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The Hardware-Oriented Microprocessor Simulator illustrates the inner workings of microcontrollers

Arduino TeamFebruary 28th, 2024

Do you really understand what is happening within the mysterious black packaging of a microcontroller or microprocessor? Most people don’t — we just learn how to use them. That’s because they’re wildly complex circuits combining many different subsystems that are all abstracted away from the view of the user. To help students better understand these integrated circuits (ICs), Dr. Panayotis Papazoglou designed the Hardware-Oriented Microprocessor Simulator (HOMS)

Dr. Papazoglou is an associate professor at the National and Kapodistrian University of Athens (NKUA), so he has a stake in creating an educational tool like this one. The goal of HOMS is to provide a visual and tactile demonstration of what happens inside an eight-bit microprocessor. For example, it will show a value moving from a counter to a memory register. That’s something that is difficult to visualize when using a microprocessor, even if you’re working close to “the metal” in assembly.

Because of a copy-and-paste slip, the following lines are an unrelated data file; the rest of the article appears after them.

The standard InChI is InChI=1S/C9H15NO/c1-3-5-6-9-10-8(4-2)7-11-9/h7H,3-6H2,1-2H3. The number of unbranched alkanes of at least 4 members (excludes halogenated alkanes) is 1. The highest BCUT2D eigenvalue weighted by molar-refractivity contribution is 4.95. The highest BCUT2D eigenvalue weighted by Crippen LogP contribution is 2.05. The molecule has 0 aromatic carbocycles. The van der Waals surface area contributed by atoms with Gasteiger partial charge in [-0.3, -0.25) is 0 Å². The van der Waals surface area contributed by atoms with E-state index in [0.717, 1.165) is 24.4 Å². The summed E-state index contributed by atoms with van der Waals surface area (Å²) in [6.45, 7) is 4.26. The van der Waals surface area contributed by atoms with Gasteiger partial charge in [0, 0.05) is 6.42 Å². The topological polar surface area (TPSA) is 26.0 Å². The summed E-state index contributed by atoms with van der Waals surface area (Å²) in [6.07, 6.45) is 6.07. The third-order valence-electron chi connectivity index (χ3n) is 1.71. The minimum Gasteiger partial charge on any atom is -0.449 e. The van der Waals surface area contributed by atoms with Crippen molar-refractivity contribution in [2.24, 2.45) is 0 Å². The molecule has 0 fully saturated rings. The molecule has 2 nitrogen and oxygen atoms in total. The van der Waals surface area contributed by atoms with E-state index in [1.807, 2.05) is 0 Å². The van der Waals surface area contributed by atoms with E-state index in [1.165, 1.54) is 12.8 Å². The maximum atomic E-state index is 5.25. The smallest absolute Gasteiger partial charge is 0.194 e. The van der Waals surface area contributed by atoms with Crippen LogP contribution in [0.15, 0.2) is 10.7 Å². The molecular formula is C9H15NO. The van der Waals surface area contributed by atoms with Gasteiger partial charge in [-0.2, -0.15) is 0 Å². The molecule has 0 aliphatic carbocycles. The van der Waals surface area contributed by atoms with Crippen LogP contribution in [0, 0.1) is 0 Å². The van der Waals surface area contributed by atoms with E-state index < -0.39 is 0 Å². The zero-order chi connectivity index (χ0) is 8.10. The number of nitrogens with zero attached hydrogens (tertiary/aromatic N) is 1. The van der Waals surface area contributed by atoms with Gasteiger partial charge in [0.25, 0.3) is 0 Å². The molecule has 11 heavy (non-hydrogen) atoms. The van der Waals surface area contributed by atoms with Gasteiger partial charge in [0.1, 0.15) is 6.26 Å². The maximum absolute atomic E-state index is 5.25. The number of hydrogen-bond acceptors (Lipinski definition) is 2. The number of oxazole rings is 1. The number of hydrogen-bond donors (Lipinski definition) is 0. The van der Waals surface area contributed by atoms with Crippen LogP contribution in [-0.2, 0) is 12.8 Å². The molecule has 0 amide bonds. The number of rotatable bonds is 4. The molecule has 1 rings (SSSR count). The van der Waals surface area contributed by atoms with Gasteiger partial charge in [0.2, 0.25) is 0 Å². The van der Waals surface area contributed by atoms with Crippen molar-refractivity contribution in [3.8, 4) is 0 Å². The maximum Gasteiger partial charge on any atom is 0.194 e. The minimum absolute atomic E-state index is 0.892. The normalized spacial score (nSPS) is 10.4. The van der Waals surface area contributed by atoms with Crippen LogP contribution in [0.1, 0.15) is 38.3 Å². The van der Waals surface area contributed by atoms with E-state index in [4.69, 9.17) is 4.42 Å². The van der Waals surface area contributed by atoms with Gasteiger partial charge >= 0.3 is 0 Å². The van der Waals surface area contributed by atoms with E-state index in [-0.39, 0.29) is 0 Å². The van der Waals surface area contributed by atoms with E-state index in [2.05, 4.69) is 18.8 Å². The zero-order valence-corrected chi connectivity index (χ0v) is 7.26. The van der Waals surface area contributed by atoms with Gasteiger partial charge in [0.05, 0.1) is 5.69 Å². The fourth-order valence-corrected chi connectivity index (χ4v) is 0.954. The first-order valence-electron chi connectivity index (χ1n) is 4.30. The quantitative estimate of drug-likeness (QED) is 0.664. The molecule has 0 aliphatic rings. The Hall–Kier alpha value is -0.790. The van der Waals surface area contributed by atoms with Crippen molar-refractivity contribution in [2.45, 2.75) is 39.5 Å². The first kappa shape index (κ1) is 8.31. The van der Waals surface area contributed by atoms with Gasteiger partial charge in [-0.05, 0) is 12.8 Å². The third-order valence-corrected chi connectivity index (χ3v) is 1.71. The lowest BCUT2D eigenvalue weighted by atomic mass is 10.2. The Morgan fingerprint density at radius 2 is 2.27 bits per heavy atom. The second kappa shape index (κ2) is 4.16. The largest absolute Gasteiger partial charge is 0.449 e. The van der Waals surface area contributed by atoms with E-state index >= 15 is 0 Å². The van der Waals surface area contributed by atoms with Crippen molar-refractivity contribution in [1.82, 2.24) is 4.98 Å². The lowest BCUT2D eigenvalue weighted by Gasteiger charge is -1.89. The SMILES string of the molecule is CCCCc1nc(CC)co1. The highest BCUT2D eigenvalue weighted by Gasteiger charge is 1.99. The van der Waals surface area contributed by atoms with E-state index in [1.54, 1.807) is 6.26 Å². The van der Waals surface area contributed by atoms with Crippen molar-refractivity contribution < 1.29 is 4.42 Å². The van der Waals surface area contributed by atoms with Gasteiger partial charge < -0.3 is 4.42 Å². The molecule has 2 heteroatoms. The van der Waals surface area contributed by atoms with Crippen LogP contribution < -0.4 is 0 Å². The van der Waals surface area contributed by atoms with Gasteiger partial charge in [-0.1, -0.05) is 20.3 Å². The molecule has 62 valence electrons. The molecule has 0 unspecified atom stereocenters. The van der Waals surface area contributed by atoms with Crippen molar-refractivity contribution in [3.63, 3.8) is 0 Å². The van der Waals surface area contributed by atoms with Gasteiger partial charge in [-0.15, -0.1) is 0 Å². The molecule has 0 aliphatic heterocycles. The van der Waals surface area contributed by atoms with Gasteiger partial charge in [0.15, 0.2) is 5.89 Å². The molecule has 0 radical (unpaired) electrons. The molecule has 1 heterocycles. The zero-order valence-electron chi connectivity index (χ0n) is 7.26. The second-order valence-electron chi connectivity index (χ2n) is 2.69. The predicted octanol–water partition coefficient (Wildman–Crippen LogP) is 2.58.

HOMS is a modular system, so students can experiment with blocks that represent different subsystem circuits within a microprocessor. Each module has an Arduino UNO Rev3 board to control its own functions, with all of the modules working under the coordination of a central Arduino Mega 2560 controller. One module may, for instance, represent memory and will show the data “written” to it on a display. Another module may have buttons and switches to allow user input.

There are software simulation tools that seek to illustrate computing fundamentals in a similar way, but many people learn better through physical interaction. For those people, HOMS could be very helpful.


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